I’m not sure I agree with this.  Let me preface this by saying I’m an introvert with anxiety problems and a bit of a stutter, myself.  I don’t understand what it’s like to have a fear of public speaking, or a really strong speech impediment, no.  I am not completely ignorant, though.
I think teaching kids about public speaking is good.  Chances are, whether it’s saying a few words on a special occasion, defending your thesis, or making a full-on speech, we’ll all have to stand up and talk in front of people at some point in our lives.  And being a college student, I have sat through a lot of really terrible presentations.  And no, I don’t mean the people who were scared shitless.  I mean just plain old bad presentations.  I guess I would say: public speaking should be taught, but we should stop making presentations a mandatory part of other subjects.  Or at least not until students have mastered some skills.
We had a public speaking subject in grade six.  We learned about how to talk clearly, what makes a good speech, etc.  And we presented.  Not on the book we had to read, or some thing we did a project on for science: we were given a loose topic, such as our hobbies, and we picked something that excited us to talk about.  And as I recall, we did pretty well.  I don’t have a window into the other kid’s heads, it’s true, but we seemed like we survived, and it was also fun getting to know our classmates from the inside a little.  I think a class like this, combined with some drama training, could really help people.  Regardless of our starting level of fear, feeling like we are competent, feeling like we have the tools to do the job, decreases our anxiety.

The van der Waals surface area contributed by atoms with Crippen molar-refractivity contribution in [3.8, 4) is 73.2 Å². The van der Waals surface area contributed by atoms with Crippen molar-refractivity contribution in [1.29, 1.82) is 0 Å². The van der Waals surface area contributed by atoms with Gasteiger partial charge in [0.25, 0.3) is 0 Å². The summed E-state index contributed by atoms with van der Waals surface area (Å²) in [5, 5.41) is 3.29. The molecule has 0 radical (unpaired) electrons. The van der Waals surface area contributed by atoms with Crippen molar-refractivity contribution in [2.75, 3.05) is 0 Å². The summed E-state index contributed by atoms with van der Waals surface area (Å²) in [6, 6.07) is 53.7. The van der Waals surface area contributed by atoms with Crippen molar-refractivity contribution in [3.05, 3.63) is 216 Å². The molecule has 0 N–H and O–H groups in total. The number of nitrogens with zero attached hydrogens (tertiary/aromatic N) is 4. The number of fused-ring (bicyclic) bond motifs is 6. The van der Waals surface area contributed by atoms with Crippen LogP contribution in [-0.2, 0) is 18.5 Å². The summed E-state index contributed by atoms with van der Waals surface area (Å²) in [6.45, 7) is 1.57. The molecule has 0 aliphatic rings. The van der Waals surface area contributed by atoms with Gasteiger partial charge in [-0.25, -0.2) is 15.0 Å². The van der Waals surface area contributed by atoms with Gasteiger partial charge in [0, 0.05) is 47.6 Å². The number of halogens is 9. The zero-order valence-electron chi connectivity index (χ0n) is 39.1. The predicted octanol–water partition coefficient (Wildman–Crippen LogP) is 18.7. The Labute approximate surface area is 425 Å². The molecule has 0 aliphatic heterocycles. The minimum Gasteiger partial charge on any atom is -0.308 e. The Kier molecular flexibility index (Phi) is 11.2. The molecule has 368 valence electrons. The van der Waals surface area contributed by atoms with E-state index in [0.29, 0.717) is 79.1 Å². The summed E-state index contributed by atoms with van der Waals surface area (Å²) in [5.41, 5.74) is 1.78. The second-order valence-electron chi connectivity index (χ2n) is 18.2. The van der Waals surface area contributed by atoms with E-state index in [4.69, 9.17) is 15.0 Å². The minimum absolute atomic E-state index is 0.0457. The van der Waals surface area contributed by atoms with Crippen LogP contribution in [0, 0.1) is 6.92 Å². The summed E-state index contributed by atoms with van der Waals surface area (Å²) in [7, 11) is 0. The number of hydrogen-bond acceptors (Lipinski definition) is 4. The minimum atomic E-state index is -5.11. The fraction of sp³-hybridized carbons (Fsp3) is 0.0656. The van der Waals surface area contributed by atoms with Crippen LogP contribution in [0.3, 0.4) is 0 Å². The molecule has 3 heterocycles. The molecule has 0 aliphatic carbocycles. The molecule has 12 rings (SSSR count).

It’s a contingency thing, for me: if x happens, what will I do?  An example: I have arachnophobia.  I avoid situations with spiders like the plague.  I don’t want to be anywhere near them; even images of them can make me feel panicked.  However, I live in a basement in BC.  Spiders happen.  A lot.  Big ones.  And when they do, although sometimes it reduces me to a panicking mess (like the time there was a huge one on the toilet paper-that demotivational poster is NOT FUNNY TO ME >_<), a lot of the time, I just find me a blunt object and smite them.  My first strategy is avoidance, but when avoidance becomes impossible, I have a backup plan.  Learning some public speaking skills, and also learning some skills to deal with anxiety when it happens, seem necessary precautions for the possibility that you might have to speak in front of people some day.
I know these things are not pleasant for us.  I know they are not easy.  I know some people will never really be able to do public speaking.  I know some people will call me an ableist asshole for this.  But I support teaching public speaking in schools.  We just need to stop pushing kids up there, and assuming they already know how to do it, or they’ll just figure it out.  We need to treat it like a skill that we need to foster in them, teaching it step by step.  And maybe we need to talk more explicitly with kids about problems like anxiety, and coping skills for them.  Educate teachers so they recognise when a child is truly struggling, and can try and help.  We need to stop penalizing students for not being natural-born public speakers, just like we need to stop penalizing them for not being athletes, mathematicians, writers, or anything else.  But that doesn’t mean not challenging them.